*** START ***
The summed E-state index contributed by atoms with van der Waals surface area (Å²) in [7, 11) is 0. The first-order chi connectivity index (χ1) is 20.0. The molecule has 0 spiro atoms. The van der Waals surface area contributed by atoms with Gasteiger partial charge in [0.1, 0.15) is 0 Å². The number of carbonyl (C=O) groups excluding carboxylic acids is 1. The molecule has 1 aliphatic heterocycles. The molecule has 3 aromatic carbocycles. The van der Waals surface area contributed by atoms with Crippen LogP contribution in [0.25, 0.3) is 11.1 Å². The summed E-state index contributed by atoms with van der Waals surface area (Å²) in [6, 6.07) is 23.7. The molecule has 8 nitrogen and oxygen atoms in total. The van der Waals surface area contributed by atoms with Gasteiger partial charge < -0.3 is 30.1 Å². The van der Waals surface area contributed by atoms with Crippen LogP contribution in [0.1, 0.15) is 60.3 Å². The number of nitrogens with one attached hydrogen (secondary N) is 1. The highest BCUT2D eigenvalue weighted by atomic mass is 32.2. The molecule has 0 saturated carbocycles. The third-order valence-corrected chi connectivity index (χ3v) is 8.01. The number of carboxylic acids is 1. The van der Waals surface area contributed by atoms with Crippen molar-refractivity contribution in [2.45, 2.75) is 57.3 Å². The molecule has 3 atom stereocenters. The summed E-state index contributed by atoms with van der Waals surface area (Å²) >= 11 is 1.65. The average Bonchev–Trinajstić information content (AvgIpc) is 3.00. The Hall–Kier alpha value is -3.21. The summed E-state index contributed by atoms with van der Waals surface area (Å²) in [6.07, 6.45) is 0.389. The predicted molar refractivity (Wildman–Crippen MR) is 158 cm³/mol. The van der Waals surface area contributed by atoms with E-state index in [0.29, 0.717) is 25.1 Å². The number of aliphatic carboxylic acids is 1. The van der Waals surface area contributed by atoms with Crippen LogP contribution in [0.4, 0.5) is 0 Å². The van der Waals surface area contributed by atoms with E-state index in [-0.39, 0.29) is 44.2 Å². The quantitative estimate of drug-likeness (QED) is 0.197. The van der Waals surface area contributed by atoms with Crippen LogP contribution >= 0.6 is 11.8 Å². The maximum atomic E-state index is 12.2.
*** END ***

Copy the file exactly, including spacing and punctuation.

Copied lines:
The summed E-state index contributed by atoms with van der Waals surface area (Å²) in [7, 11) is 0. The first-order chi connectivity index (χ1) is 20.0. The molecule has 0 spiro atoms. The van der Waals surface area contributed by atoms with Gasteiger partial charge in [0.1, 0.15) is 0 Å². The number of carbonyl (C=O) groups excluding carboxylic acids is 1. The molecule has 1 aliphatic heterocycles. The molecule has 3 aromatic carbocycles. The van der Waals surface area contributed by atoms with Crippen LogP contribution in [0.25, 0.3) is 11.1 Å². The summed E-state index contributed by atoms with van der Waals surface area (Å²) in [6, 6.07) is 23.7. The molecule has 8 nitrogen and oxygen atoms in total. The van der Waals surface area contributed by atoms with Gasteiger partial charge < -0.3 is 30.1 Å². The van der Waals surface area contributed by atoms with Crippen LogP contribution in [0.1, 0.15) is 60.3 Å². The number of nitrogens with one attached hydrogen (secondary N) is 1. The highest BCUT2D eigenvalue weighted by atomic mass is 32.2. The molecule has 0 saturated carbocycles. The third-order valence-corrected chi connectivity index (χ3v) is 8.01. The number of carboxylic acids is 1. The van der Waals surface area contributed by atoms with Crippen molar-refractivity contribution in [2.45, 2.75) is 57.3 Å². The molecule has 3 atom stereocenters. The summed E-state index contributed by atoms with van der Waals surface area (Å²) >= 11 is 1.65. The average Bonchev–Trinajstić information content (AvgIpc) is 3.00. The Hall–Kier alpha value is -3.21. The summed E-state index contributed by atoms with van der Waals surface area (Å²) in [6.07, 6.45) is 0.389. The predicted molar refractivity (Wildman–Crippen MR) is 158 cm³/mol. The van der Waals surface area contributed by atoms with E-state index in [0.29, 0.717) is 25.1 Å². The number of aliphatic carboxylic acids is 1. The van der Waals surface area contributed by atoms with Crippen LogP contribution in [0.4, 0.5) is 0 Å². The van der Waals surface area contributed by atoms with E-state index in [-0.39, 0.29) is 44.2 Å². The quantitative estimate of drug-likeness (QED) is 0.197. The van der Waals surface area contributed by atoms with Crippen LogP contribution >= 0.6 is 11.8 Å². The maximum atomic E-state index is 12.2.